Students from the second graduating class of the Hebrew Public Charter school network traveled to Israel to see for themselves the land whose language they were speaking, and about whose culture they had learned. They visited tourist sites, harvested olives and met with their peers in south Tel Aviv as well as in the Ethiopian, Druze, Bedouin sectors.
There are currently three Hebrew-language Public Charter school campuses in New York City and nine affiliate schools across the United States, serving local populations up to a total of 3,000 students.
Many of the schools have a large majority of students from African-American, Hispanic, and Asian communities who become proficient in Hebrew and learn about Israel. Some of the students are Jewish and Israeli and who prefer the Hebrew Public Charter system because of its high standards.
“These trips are vitally important as we seek to educate global citizens with a love of Hebrew, the people and State of Israel,” said Valerie Khaytina, Chief External Officer of Hebrew Public Charter system.
“We hope these feelings will last a lifetime, and that bringing our students to Israel to see the country, culture and language that they study every day will become a formative event in their lives.
“We also hope that in the next few years 10,000 American children of all backgrounds will be learning Hebrew every single day, and many will visit Israel to learn about its history and complexity,” she added.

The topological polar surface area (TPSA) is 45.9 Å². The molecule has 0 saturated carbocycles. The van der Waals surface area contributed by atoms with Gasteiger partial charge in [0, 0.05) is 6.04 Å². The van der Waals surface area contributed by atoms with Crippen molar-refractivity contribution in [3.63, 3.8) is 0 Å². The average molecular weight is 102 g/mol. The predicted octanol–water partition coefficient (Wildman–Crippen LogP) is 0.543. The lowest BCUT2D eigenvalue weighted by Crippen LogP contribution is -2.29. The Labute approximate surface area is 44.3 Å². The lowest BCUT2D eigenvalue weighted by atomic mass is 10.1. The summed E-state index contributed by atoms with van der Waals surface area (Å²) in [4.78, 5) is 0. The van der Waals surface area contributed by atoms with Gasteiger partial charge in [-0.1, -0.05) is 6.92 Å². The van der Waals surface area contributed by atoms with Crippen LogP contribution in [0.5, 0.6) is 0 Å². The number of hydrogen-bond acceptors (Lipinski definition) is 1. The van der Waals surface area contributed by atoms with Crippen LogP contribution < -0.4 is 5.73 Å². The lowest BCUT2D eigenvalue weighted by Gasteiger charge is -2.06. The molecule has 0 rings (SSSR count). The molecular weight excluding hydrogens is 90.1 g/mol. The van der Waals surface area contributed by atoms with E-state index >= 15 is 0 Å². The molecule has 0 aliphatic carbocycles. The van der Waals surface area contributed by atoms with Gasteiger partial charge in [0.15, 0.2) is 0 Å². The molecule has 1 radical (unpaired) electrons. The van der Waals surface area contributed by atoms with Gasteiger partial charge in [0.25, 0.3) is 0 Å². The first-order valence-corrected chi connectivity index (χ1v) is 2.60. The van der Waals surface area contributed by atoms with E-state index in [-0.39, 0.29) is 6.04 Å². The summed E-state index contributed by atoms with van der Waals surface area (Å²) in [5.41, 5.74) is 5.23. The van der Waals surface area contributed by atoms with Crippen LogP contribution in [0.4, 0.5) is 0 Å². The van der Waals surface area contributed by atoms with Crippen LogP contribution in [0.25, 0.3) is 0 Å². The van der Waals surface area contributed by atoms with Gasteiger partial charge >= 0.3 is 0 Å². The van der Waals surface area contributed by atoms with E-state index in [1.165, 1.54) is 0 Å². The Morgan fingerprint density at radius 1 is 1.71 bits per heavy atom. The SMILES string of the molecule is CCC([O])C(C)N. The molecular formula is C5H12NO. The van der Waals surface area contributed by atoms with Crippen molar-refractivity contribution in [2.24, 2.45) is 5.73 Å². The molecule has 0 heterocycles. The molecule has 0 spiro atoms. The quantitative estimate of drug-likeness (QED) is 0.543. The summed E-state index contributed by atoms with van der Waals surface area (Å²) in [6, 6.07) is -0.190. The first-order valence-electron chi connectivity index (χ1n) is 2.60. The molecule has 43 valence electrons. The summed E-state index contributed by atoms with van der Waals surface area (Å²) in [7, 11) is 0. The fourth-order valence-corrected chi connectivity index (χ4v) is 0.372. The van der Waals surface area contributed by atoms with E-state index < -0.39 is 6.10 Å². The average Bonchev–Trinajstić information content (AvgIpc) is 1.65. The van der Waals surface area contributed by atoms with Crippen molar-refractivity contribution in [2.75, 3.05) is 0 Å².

With the exception of English language arts, Hebrew is woven into its subjects through a team-teaching model. As most of the teachers are from Israel, the students learn to speak with Israeli accents, and Hebrew is also the primary language spoken during lunch and recess. Hebrew teachers oversee the students to help reinforce the Hebrew-only rule during these times.
The group of 32 middle school graduates from the Hebrew Language Academy in Brooklyn, New York and in Hatikvah International Academy in East Brunswick, New Jersey who arrived in Israel have had an opportunity to deepen their connection with the country they have studied for years as they learned modern Hebrew. Since kindergarten, these students have learned about the country and its democratic values and have created connections between their lives in the United States to those of their peers in Israel.
One student, Zhara Adeyemi, whose parents come from Nigeria and Trinidad said this was a once-in-a-lifetime experience. “I don’t think I would have had the chance to do this when I am older,” Zhara said in polished Hebrew. “The thing that is great about this school is learning Hebrew and learning about Israel, but also the fact that I meet other students from all over the world.”
“My family is very Zionist and are extremely proud of the fact that I am visiting Israel,” said Victor Oleynik, also in Hebrew. “I am very excited to be here and see Hebrew everywhere I go, and to know that I can understand it.”